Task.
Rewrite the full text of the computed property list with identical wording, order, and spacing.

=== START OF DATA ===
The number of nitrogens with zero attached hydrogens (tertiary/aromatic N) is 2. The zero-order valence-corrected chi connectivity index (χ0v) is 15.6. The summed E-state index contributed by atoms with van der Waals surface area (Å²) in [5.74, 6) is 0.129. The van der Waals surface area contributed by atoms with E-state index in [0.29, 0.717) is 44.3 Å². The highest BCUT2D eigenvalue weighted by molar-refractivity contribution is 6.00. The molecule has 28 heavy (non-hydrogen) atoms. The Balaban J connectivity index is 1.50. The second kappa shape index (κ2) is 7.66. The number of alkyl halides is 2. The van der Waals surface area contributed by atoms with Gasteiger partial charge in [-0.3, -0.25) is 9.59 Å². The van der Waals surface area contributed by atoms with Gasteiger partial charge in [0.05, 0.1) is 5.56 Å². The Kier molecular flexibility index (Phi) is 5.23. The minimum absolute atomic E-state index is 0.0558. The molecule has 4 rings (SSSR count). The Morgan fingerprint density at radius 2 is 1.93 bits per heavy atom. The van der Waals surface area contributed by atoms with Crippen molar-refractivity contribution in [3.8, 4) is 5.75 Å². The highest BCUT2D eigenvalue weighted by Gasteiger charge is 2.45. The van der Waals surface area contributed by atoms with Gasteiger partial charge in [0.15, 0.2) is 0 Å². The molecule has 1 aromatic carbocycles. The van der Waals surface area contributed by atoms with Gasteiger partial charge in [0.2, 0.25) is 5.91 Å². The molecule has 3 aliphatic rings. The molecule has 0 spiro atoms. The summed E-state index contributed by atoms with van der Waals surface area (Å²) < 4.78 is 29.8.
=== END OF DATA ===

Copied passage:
The number of nitrogens with zero attached hydrogens (tertiary/aromatic N) is 2. The zero-order valence-corrected chi connectivity index (χ0v) is 15.6. The summed E-state index contributed by atoms with van der Waals surface area (Å²) in [5.74, 6) is 0.129. The van der Waals surface area contributed by atoms with E-state index in [0.29, 0.717) is 44.3 Å². The highest BCUT2D eigenvalue weighted by molar-refractivity contribution is 6.00. The molecule has 28 heavy (non-hydrogen) atoms. The Balaban J connectivity index is 1.50. The second kappa shape index (κ2) is 7.66. The number of alkyl halides is 2. The van der Waals surface area contributed by atoms with Gasteiger partial charge in [-0.3, -0.25) is 9.59 Å². The van der Waals surface area contributed by atoms with Gasteiger partial charge in [0.05, 0.1) is 5.56 Å². The Kier molecular flexibility index (Phi) is 5.23. The minimum absolute atomic E-state index is 0.0558. The molecule has 4 rings (SSSR count). The Morgan fingerprint density at radius 2 is 1.93 bits per heavy atom. The van der Waals surface area contributed by atoms with Crippen molar-refractivity contribution in [3.8, 4) is 5.75 Å². The highest BCUT2D eigenvalue weighted by Gasteiger charge is 2.45. The van der Waals surface area contributed by atoms with Gasteiger partial charge in [0.15, 0.2) is 0 Å². The molecule has 1 aromatic carbocycles. The van der Waals surface area contributed by atoms with Gasteiger partial charge in [0.2, 0.25) is 5.91 Å². The molecule has 3 aliphatic rings. The molecule has 0 spiro atoms. The summed E-state index contributed by atoms with van der Waals surface area (Å²) < 4.78 is 29.8.